One of the most essential concepts of pygame to start making a game you will need to understand is loading images and blitting them to the screen.
blit stands for block image transfer, to me it feels a lot like layering
up layers/images in photoshop or Gimp.
Loading an image
I started by making a spotlight in Gimp, by opening a 64x64 pixel image and painting the center with a very soft brush.
This is what it looks like
Now we can load this into pygame.
import pygame img = pygame.image.load("assets/spotlight.png")
Converting to the pygame colorspace
To make pygame a bit more efficient we can convert the image to pygames colorspace once when we load it rather than every time we blit it onto another surface.
import pygame # convert full opaque images img = pygame.image.load("assets/spotlight.png").convert() # convert pngs with transparancy img = pygame.image.load("assets/spotlight.png").convert_alpha()
To display the image onto the screen we need to use the blit method which needs at least two arguments, something to blit and a position to blit it at.
screen = pygame.display.set_mode(self.screen_size) screen.blit( img, (0, 0),)
note blitting to the position (0, 0) will align the top left corners of
the object we are blitting onto (screen) and the object we are blitting
Now we need an actual game running to be able to put on the screen. I am using my own starter/boilerplate, if you want to follow along you can install it from github into your own virtual environment.
pip install git+https://github.com/WaylonWalker/pygame-starter
You can read more about my starter in this post
Let's place this image right in the middle
Now we can use the starter to create a new game, and with just a bit of offset we can put the spotlight directly in the middle.
import pygame from pygame_starter import Game class MyGame(Game): def __init__(self): super().__init__() # load in the image one time and store it inside the object instance self.img = pygame.image.load("assets/spotlight.png").convert_alpha() def game(self): # fill the screen with aqua self.screen.fill((128, 255, 255)) # transfer the image to the middle of the screen self.screen.blit( self.img, ( self.screen_size / 2 - self.img.get_size(), self.screen_size / 2 - self.img.get_size(), ), ) if __name__ == "__main__": game = MyGame() game.run()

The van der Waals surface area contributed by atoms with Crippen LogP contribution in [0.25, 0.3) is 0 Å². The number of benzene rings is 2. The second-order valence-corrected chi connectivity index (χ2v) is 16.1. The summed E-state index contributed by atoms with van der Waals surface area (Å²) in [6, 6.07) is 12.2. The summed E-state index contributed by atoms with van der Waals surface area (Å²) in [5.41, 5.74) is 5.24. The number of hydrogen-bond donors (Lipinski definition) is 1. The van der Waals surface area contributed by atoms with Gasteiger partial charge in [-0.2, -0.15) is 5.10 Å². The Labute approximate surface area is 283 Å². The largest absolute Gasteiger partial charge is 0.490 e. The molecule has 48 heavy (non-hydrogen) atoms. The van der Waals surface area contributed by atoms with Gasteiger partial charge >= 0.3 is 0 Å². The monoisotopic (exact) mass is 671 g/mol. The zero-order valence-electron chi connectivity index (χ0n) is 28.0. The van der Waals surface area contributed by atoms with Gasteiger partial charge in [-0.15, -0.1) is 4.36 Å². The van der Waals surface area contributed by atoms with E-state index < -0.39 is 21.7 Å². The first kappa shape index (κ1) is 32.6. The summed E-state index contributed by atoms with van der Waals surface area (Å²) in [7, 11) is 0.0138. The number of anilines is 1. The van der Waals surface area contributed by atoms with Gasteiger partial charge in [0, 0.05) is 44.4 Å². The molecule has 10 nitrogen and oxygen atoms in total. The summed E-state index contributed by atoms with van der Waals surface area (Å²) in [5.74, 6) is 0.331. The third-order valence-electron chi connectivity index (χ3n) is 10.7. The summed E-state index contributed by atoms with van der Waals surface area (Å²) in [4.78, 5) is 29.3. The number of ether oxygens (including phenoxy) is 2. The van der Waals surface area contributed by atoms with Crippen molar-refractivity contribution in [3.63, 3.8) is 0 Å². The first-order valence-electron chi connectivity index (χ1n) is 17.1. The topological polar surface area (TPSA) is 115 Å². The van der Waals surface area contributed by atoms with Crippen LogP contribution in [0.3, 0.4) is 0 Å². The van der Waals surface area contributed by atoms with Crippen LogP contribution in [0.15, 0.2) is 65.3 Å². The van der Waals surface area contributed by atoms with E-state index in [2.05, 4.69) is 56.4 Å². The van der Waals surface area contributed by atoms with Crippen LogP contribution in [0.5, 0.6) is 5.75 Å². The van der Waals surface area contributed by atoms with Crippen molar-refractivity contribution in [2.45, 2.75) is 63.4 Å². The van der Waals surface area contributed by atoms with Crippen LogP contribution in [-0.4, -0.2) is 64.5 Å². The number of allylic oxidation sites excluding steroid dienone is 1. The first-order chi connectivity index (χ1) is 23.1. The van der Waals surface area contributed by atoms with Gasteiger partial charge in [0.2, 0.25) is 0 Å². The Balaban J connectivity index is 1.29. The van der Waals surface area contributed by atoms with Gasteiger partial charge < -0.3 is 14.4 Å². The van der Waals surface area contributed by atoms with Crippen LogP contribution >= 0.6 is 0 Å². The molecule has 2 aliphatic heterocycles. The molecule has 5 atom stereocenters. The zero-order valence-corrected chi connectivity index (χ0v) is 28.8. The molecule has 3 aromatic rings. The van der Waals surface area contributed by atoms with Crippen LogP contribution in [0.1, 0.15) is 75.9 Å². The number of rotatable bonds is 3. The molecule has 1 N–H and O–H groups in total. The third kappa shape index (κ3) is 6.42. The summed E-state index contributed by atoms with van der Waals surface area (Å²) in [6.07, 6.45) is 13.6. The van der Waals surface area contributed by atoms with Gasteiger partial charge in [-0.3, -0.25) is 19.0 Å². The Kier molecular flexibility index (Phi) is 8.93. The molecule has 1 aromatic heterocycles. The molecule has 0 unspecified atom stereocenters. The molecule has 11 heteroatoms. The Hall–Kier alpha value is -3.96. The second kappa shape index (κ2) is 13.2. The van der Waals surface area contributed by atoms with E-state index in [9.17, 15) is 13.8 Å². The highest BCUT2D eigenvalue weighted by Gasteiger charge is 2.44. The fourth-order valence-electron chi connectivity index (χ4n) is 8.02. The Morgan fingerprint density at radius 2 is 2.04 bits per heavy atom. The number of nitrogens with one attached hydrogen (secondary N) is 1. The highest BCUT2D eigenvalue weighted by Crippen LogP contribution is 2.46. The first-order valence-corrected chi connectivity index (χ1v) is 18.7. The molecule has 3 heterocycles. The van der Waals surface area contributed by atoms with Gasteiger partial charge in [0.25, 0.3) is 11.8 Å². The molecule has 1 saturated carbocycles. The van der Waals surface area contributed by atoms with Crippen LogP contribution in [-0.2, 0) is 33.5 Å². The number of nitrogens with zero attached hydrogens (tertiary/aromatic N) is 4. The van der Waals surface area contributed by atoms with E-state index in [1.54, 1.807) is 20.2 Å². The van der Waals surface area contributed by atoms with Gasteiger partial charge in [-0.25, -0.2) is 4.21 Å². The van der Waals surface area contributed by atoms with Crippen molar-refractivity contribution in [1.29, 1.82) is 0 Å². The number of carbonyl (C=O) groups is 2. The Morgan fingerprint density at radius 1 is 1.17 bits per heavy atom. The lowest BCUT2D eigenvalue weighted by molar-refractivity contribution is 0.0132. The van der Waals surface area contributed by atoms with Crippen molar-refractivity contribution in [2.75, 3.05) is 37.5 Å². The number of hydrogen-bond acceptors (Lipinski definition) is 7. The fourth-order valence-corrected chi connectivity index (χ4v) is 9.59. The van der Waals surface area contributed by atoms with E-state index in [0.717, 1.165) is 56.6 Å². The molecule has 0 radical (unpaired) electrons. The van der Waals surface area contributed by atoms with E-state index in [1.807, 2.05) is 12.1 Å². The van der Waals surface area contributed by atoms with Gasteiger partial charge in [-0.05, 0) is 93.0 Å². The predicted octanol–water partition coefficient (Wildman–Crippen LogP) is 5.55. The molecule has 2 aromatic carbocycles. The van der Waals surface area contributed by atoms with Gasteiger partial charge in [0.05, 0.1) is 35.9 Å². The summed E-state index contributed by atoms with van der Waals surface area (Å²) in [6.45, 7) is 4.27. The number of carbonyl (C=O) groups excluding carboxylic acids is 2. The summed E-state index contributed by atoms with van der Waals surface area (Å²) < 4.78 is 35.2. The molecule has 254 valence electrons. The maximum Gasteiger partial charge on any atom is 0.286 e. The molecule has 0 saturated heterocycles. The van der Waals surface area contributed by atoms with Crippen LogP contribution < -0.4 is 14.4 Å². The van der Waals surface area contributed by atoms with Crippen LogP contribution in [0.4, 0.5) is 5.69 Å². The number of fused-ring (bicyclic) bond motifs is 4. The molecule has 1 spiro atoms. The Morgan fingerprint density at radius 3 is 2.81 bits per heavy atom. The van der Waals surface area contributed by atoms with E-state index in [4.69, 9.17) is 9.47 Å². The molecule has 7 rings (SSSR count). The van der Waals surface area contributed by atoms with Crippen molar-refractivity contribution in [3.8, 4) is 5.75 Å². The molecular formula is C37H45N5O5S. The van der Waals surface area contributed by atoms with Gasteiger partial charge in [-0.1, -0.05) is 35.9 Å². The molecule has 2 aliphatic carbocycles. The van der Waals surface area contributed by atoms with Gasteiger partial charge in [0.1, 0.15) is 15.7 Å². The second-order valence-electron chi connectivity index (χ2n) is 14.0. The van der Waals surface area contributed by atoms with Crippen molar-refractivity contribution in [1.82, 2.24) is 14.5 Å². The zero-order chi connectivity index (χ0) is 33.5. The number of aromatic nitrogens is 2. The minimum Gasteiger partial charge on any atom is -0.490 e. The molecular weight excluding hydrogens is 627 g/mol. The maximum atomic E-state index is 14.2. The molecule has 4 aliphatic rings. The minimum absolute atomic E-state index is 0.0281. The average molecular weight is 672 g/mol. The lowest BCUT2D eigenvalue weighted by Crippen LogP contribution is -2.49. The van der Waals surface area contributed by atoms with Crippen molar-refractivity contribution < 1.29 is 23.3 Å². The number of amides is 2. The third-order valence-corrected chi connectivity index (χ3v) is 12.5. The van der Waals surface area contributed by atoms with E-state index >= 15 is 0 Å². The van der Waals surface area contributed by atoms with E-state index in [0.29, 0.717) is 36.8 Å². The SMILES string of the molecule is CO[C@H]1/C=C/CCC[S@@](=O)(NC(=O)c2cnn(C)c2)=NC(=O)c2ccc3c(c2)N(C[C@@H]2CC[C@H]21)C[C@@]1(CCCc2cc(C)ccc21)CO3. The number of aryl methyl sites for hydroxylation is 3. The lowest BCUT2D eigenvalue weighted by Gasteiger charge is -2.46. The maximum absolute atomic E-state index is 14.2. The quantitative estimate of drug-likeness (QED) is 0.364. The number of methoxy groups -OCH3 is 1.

If we save this as
load_and_blit.py we can run it at the command like as so.
And we should get the following results.
the results of putting the image in the middle
convert a transparent png
What happens when we accidently use
.convert() rather than
A common concept in pygame, that is built into my starter, is that you typically want to reset the screen each and every frame. Building on this with our new concept of blitting spotlights onto the screen we can make a random noise of snow by blitting a bunch of images to the screen.
import random import pygame from pygame_starter import Game class MyGame(Game): def __init__(self): super().__init__() self.img = pygame.image.load("assets/spotlight.png").convert_alpha() def game(self): self.screen.fill((128, 255, 255)) for in range(100): self.screen.blit( self.img, ( random.randint(0, self.screen_size) - self.img.get_size(), random.randint(0, self.screen_size) - self.img.get_size(), ), ) if __name__ == "__main__": game = MyGame() game.run()
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